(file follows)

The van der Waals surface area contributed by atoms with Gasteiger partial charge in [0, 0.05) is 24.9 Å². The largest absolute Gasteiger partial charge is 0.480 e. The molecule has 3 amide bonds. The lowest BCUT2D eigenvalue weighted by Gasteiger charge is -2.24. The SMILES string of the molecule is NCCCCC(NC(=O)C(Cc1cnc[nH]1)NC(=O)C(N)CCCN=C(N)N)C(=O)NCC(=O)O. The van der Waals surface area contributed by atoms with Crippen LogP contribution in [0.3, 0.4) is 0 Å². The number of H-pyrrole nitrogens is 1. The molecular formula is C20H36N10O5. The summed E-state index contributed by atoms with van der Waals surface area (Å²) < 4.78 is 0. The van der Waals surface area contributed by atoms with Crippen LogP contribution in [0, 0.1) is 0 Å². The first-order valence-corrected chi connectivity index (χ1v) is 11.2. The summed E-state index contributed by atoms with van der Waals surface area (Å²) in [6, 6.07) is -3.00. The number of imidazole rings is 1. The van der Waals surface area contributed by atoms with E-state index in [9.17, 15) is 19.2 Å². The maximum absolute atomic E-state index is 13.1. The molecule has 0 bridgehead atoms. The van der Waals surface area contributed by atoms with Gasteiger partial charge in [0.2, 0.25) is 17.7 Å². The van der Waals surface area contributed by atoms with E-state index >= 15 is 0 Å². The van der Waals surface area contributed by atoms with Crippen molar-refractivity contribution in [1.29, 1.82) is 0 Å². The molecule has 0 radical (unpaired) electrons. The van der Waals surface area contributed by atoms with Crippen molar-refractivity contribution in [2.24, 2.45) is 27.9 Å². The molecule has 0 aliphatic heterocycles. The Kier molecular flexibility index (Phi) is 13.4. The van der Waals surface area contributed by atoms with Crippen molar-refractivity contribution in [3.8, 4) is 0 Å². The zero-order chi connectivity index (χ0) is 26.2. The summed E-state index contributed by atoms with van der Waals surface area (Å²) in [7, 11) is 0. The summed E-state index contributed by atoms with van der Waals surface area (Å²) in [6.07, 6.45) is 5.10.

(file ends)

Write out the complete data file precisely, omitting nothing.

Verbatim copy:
The van der Waals surface area contributed by atoms with Gasteiger partial charge in [0, 0.05) is 24.9 Å². The largest absolute Gasteiger partial charge is 0.480 e. The molecule has 3 amide bonds. The lowest BCUT2D eigenvalue weighted by Gasteiger charge is -2.24. The SMILES string of the molecule is NCCCCC(NC(=O)C(Cc1cnc[nH]1)NC(=O)C(N)CCCN=C(N)N)C(=O)NCC(=O)O. The van der Waals surface area contributed by atoms with Crippen LogP contribution in [0.3, 0.4) is 0 Å². The number of H-pyrrole nitrogens is 1. The molecular formula is C20H36N10O5. The summed E-state index contributed by atoms with van der Waals surface area (Å²) < 4.78 is 0. The van der Waals surface area contributed by atoms with Crippen LogP contribution in [0, 0.1) is 0 Å². The first-order valence-corrected chi connectivity index (χ1v) is 11.2. The summed E-state index contributed by atoms with van der Waals surface area (Å²) in [6, 6.07) is -3.00. The number of imidazole rings is 1. The van der Waals surface area contributed by atoms with E-state index in [9.17, 15) is 19.2 Å². The maximum absolute atomic E-state index is 13.1. The molecule has 0 bridgehead atoms. The van der Waals surface area contributed by atoms with Gasteiger partial charge in [0.2, 0.25) is 17.7 Å². The van der Waals surface area contributed by atoms with E-state index >= 15 is 0 Å². The van der Waals surface area contributed by atoms with Crippen molar-refractivity contribution in [1.29, 1.82) is 0 Å². The molecule has 0 radical (unpaired) electrons. The van der Waals surface area contributed by atoms with Crippen molar-refractivity contribution in [2.24, 2.45) is 27.9 Å². The molecule has 0 aliphatic heterocycles. The Kier molecular flexibility index (Phi) is 13.4. The van der Waals surface area contributed by atoms with Crippen molar-refractivity contribution in [3.8, 4) is 0 Å². The zero-order chi connectivity index (χ0) is 26.2. The summed E-state index contributed by atoms with van der Waals surface area (Å²) in [7, 11) is 0. The summed E-state index contributed by atoms with van der Waals surface area (Å²) in [6.07, 6.45) is 5.10.